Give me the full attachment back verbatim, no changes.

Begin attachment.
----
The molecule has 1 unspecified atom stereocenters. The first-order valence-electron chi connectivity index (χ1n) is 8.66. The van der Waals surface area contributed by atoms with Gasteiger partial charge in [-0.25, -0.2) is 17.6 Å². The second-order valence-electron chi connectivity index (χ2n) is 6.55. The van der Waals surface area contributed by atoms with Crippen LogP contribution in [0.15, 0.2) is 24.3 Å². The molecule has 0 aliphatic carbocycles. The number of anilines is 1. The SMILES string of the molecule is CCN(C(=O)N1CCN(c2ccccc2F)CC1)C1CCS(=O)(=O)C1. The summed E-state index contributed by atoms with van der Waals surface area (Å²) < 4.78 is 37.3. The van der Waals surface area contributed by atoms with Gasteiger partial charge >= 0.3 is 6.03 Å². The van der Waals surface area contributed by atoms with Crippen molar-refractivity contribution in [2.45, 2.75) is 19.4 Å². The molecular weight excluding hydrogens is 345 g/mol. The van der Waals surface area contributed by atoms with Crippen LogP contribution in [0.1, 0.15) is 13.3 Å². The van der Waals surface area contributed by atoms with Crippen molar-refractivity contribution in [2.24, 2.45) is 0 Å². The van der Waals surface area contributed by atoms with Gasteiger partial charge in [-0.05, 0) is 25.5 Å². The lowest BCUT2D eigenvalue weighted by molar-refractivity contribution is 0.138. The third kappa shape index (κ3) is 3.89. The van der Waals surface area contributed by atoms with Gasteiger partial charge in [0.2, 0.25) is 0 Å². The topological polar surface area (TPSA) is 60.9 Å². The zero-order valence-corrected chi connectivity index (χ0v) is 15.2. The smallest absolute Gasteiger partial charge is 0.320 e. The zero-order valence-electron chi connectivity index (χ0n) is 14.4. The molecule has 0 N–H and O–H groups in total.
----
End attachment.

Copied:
The molecule has 1 unspecified atom stereocenters. The first-order valence-electron chi connectivity index (χ1n) is 8.66. The van der Waals surface area contributed by atoms with Gasteiger partial charge in [-0.25, -0.2) is 17.6 Å². The second-order valence-electron chi connectivity index (χ2n) is 6.55. The van der Waals surface area contributed by atoms with Crippen LogP contribution in [0.15, 0.2) is 24.3 Å². The molecule has 0 aliphatic carbocycles. The number of anilines is 1. The SMILES string of the molecule is CCN(C(=O)N1CCN(c2ccccc2F)CC1)C1CCS(=O)(=O)C1. The summed E-state index contributed by atoms with van der Waals surface area (Å²) < 4.78 is 37.3. The van der Waals surface area contributed by atoms with Gasteiger partial charge >= 0.3 is 6.03 Å². The van der Waals surface area contributed by atoms with Crippen molar-refractivity contribution in [2.45, 2.75) is 19.4 Å². The molecular weight excluding hydrogens is 345 g/mol. The van der Waals surface area contributed by atoms with Crippen LogP contribution in [0.1, 0.15) is 13.3 Å². The van der Waals surface area contributed by atoms with Crippen molar-refractivity contribution in [2.24, 2.45) is 0 Å². The van der Waals surface area contributed by atoms with Gasteiger partial charge in [-0.05, 0) is 25.5 Å². The lowest BCUT2D eigenvalue weighted by molar-refractivity contribution is 0.138. The third kappa shape index (κ3) is 3.89. The van der Waals surface area contributed by atoms with Gasteiger partial charge in [0.2, 0.25) is 0 Å². The topological polar surface area (TPSA) is 60.9 Å². The zero-order valence-corrected chi connectivity index (χ0v) is 15.2. The smallest absolute Gasteiger partial charge is 0.320 e. The zero-order valence-electron chi connectivity index (χ0n) is 14.4. The molecule has 0 N–H and O–H groups in total.